Interview for
THE JAZZ REVIEW.COM, USA,
June 2000


Interviewer: Paula Edelstein

1. I understand you have a deep interest in contemporary archeology along with ongoing research of your Celtic roots. Are there elements of archeology and Celtic history that have influenced your distinctive music style?

This is a question difficult to answer for an aquarius swimming i n s i d e the aquarium, as it were... An outsider‘s view is probably more objective and accurate, less biassed. In other words: in my work as composer and pianist I am often not aware of how exactly this or that source of inspiration happens to float by. If it comes in the form of a poem by Seamus Heaney, or Paula Meehan, or Theo Dorgan (as in “Through the Ear of a Raindrop“/HeXtet with Julie Tippetts, Evan Parker, Chris Cutler, Paul Rutherford and Peter Whyman, Leo Records CD LR 254), then its Celtic roots seem pretty evident to my ears, and even more so, when I use ancient Celtic Country Dances from Ireland, Scotland, Wales, the French Bretagne and the Spanish Galicia as a source of melodies for “Maulwürfe“ (lit. “Moles“), a set of educational piano pieces, not unlike the work Béla Bartók did for the Hungarian and Roumanian music. But I assume since my interest in contemporary archeology probes deep into the unconscious world, it probably manifests itself in more subtle forms, in ways I might not even be aware of myself.

2. Your concepts cover a wide spectrum of musical concepts and methods ranging from piano pieces to vocal scores, and works for choirs. Please discuss your PANICONVERSATIONS for our readers.

My mother Una Wolf Brennan was a classical singer, my father Hans Wolf a classical pianist. At most of the many chamber music concerts my mother gave back in Ireland (where I was born) and also in Switzerland, she threw in the odd Irish folksong, usually in the terribly sentimental arrangements of the turn of the last century (James Galway still sells millions of records with this version of Irish music...). So I was deeply soaked in vocal music from my very first childhood on. I guess it became a kind of second nature to me, and in fact accounts for a substantial part of my output as a composer. The “PaniConversations“ are a series of crass songs set to my own lyrics, politically explicit and not in the least “politically correct“. You can hear two of them on the album “OrganIC VoICes“ (Leo LAB 003) with German singer Gabriele Hasler and Austrian trombonist Christian Muthspiel.

3. You also have composed chamber music, such as EPITHALAMIUM after James Joyce's "Chamber Music" that creates a rich diversity in your musical skills. What orchestral works did you compose for the jazz ensemble?

I would like to answer this question by interpreting the word “orchestral“ in its two different significations. In a broad, figurative sense it denotes a quality of most of my music, be it for solopiano (listen, for example, to “Prelude [Isle of View]“, the opening track of «The Well-Prepared Clavier», in which the vintage Steinway sounds like a whole string orchestra (Creative Works Records CW 1032) or small ensembles like «Pago Libre» (a quartet with a miniature symphonic instrumentation, with Arkady Shilkloper - horn, alphorn, Tscho Theissing - violin, and Daniele Patumi - double bass). In a more literal sense, I have written several works for jazz orchestra, such as “T.N.T/Twelfth Night Tango“ (to lyrics by William Shakespeare, with soloists Corin Curschellas, voice and Wolfgang Puschnig, alto sax) and “Dance, you Monster, to my soft Song“ after a painting by Paul Klee (recorded with the “Creative Works Orchestra“, CW 1020). The nonet “Epithalamium“ got its first American performance in Chicago at the CCC (Chicago Cultural Center) in September 1999 during the so-called “Swiss Week“, a celebration of the two sister cities Lucerne/Switzerland and Chicago, by the “Ensemble Noamnesia“ (artistic director: Gene Coleman) conducted by Michael Cameron, and the audience gave it a raving reception.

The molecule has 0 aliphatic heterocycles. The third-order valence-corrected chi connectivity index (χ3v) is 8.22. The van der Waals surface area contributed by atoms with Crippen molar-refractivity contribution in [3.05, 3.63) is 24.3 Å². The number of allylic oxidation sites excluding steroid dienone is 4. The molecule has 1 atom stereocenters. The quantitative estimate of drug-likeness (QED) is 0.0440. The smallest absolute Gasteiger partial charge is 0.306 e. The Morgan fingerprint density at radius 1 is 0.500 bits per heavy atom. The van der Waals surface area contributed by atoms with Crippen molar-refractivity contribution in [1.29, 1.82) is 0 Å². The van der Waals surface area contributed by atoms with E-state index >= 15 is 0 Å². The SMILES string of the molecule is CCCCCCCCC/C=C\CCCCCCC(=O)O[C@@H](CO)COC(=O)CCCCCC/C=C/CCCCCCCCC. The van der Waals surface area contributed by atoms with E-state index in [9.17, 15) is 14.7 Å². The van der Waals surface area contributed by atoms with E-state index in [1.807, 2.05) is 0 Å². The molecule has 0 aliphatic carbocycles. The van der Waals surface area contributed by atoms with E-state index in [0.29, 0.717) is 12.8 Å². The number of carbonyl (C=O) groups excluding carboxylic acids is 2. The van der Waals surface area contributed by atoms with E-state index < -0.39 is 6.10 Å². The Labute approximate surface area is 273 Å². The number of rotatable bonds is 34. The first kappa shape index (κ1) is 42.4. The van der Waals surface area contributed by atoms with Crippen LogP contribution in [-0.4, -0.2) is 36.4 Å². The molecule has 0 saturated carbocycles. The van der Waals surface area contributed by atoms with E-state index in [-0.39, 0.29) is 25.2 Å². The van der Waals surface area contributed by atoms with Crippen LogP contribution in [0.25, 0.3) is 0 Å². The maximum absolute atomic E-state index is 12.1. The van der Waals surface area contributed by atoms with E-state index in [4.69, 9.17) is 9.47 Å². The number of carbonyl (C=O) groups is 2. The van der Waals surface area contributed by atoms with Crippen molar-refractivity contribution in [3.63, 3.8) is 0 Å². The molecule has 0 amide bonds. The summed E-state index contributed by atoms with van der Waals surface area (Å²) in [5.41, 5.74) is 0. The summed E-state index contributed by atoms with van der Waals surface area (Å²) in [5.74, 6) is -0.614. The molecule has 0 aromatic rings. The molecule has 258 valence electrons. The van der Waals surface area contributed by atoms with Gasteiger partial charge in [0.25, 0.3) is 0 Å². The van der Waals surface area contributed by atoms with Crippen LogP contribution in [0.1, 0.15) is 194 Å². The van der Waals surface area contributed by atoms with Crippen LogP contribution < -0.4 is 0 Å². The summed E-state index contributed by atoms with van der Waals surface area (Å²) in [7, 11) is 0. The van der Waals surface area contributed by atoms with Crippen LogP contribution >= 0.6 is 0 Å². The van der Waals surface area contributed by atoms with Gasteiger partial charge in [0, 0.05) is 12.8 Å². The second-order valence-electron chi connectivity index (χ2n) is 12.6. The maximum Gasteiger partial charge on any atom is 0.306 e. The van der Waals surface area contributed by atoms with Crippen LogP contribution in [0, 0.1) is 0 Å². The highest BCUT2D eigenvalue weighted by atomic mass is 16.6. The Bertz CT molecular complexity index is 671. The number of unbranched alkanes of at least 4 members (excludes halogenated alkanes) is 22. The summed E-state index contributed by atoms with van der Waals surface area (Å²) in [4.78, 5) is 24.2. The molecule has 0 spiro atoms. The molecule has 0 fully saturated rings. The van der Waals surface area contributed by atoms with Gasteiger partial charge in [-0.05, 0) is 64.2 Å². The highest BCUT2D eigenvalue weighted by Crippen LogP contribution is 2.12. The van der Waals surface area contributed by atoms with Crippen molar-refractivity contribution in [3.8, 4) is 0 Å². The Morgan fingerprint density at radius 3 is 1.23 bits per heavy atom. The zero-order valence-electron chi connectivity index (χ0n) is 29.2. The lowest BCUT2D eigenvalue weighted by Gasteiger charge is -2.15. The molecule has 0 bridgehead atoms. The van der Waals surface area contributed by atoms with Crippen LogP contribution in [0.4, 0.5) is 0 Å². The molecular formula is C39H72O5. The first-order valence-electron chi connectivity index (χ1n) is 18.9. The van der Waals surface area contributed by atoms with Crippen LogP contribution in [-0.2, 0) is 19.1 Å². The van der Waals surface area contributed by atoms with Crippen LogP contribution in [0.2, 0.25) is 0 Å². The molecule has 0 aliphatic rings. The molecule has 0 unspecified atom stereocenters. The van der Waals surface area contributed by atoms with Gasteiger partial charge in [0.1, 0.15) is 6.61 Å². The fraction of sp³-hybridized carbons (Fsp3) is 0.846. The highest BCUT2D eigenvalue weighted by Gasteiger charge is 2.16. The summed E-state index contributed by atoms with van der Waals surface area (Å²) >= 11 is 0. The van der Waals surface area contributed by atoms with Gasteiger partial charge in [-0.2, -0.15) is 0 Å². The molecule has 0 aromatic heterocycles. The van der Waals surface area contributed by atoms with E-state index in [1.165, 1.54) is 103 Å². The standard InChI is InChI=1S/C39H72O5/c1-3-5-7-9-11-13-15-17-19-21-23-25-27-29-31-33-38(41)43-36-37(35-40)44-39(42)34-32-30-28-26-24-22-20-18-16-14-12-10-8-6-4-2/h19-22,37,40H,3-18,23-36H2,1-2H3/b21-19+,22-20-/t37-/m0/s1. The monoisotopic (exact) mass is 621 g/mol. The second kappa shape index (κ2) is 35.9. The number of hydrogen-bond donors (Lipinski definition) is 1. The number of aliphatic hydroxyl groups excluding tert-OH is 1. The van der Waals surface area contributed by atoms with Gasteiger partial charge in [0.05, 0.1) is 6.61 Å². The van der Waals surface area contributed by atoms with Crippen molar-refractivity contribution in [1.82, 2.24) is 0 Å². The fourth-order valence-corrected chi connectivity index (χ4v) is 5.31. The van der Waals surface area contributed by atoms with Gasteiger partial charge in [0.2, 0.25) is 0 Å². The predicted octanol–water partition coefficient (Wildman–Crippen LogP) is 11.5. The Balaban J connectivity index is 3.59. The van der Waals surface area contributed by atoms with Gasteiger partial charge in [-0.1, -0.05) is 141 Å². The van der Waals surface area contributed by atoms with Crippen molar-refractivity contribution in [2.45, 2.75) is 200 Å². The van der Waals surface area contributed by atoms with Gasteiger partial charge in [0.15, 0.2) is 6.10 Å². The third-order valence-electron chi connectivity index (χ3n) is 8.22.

4. You have studied with some of the greatest teachers throughout Europe and America including musicology, film and literature at the University of Fribourg, piano with Eva Serman at the Lucerne Conservatory, and organ and conducting at the Academy of School & Church Music, among others. Are you still performing with the members of the Swiss composer's group Groupe Lacroix?

Yes, we have been quite active lately. The “Moscow Rachmaninov Trio“ has released a composer group‘s portrait album (Creative Works CW 1030) with a composition by each member of the group, and in summer 1999 the radio station “Mitteldeutscher Rundfunk“ in Leipzig/Germany commissioned 6 pieces inspired by the eminent Swiss painter Paul Klee, which were first performed by the “Ensemble Sortisatio“ and now will be recorded for our next album, based on Klee.

5. I really enjoyed PAGO LIBRE: WAKE UP CALL – LIVE IN ITALY. How was your recent tour with the paneuropean quartet Pago Libre received?

This tour went on for three weeks with nearly 20 concerts, radio shows and workshops in Italy, Switzerland, Germany and Switzerland and was very successful indeed. We are celebrating our 10th anniversary, so it‘s about time people get to know this band, which is truly unique in the world of jazz. One of my greatest dream in my life is to bring this quartet to the USA, because I am convinced that this music would go down extremely well with North American audiences. To give you an idea of what it sounds like, on this side of the Atlantic you might compare it to Dave Douglas “Shades of the Night Sky“, but one should bear in mind that we started this concept of chamber jazz music more than a decade ago.